Originally Posted by Cam Man
Although a lot of fun, and our Greek comrades get an A for the event and post, this is not a controlled scientific experiment that can have conclusive results. The mathematical differences between 720 and 1080 resolution are small enough that the many variables involved in this event (or other similar) test could easily unwittingly skew the results and perception as viewed.
This test does point out several things that are very important. Front projection is most demanding/least forgiving; it has many variables, each which makes maybe a small effect on its own, but can have a very large cumulative effect with other variables. The lesson learned is to keep each variable at the highest quality possible.
The interesting fact that is implied in the event, and one poster brought up, is how our visual perception and acuity relative to screen size/viewing distance and resolution is so important. http://www.carltonbale.com/blog/2006...p-does-matter/
Finally, what do you think the chances are that you will find many run of the mill installers/retailers who will look at your design, examine the visual acuity/screen size/distance factors verses resolution, find that you will not be able to detect the difference between 720 and 1080...and tell you about it?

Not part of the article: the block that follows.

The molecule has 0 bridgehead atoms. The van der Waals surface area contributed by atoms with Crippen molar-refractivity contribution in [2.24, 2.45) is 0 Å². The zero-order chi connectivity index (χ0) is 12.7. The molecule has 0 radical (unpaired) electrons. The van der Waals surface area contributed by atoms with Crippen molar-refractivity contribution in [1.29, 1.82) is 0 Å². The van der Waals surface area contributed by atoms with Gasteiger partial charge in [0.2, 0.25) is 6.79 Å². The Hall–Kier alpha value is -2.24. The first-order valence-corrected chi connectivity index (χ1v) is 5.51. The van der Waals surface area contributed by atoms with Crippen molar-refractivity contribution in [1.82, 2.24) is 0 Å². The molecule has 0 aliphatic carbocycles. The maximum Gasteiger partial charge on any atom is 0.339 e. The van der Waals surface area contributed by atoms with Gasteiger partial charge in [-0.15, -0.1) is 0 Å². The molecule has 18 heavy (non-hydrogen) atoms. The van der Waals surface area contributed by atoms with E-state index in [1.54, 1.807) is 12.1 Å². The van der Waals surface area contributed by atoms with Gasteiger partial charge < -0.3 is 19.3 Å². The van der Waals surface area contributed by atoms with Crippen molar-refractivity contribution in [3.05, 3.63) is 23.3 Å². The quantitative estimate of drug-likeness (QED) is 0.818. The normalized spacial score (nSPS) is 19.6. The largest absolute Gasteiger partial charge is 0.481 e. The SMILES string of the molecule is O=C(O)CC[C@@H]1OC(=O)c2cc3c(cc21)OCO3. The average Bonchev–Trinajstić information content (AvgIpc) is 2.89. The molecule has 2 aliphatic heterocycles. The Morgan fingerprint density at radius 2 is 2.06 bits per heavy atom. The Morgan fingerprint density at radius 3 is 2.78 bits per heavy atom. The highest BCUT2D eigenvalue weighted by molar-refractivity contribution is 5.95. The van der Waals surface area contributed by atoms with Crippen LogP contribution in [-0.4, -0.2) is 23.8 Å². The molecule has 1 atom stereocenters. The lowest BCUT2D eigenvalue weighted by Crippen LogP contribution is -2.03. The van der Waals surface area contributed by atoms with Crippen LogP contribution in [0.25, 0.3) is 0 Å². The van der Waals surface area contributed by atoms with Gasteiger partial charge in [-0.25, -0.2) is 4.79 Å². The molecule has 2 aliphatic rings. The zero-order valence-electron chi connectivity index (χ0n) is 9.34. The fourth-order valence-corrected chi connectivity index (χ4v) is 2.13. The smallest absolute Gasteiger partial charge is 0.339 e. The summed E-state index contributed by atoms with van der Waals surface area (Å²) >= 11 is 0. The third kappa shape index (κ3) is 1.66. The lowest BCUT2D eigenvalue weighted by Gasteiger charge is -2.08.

Nah, most are going to sell you the 1080p for the $.
Nevermind about them properly considering all the other variables for you.
As I said in the beginning we tried to make this shoot-out as objective as possible.
It was not in any way a controlled scientific experiment
but more an honest attempt to see in real life the differences between the 720 and 1080 DLP panels.
In that respect we took all precautions we could think in order to make this test valid:
1) We used one screen in a tottaly light controlled environment
2) We had the projectors D65 calibrated and matched in brightness by an ISF certified professional.
3) We locked both projectors to their native resolution by 1:1 pixel mapping, avoiding thus the use of both projectors internal scaler/deinterlacer.
4)We used two HTPCs with the identical hardware and software configuration
5) We hand-picked the best out of dozens of High Quality HD 1080 clips available (I have around 800 gigabytes of HD material in my Hard discs) to ensure that, if there were any differences, the material would reveal them! Let me tell you, that the clips used are FAR better than the HD demo clips than the ones used to demonstrate the Sony, Samsung and Panasonic BluRay players.
So, I sincerely doubt that we would have different results if we had used pg. two BRays or HD DVDs.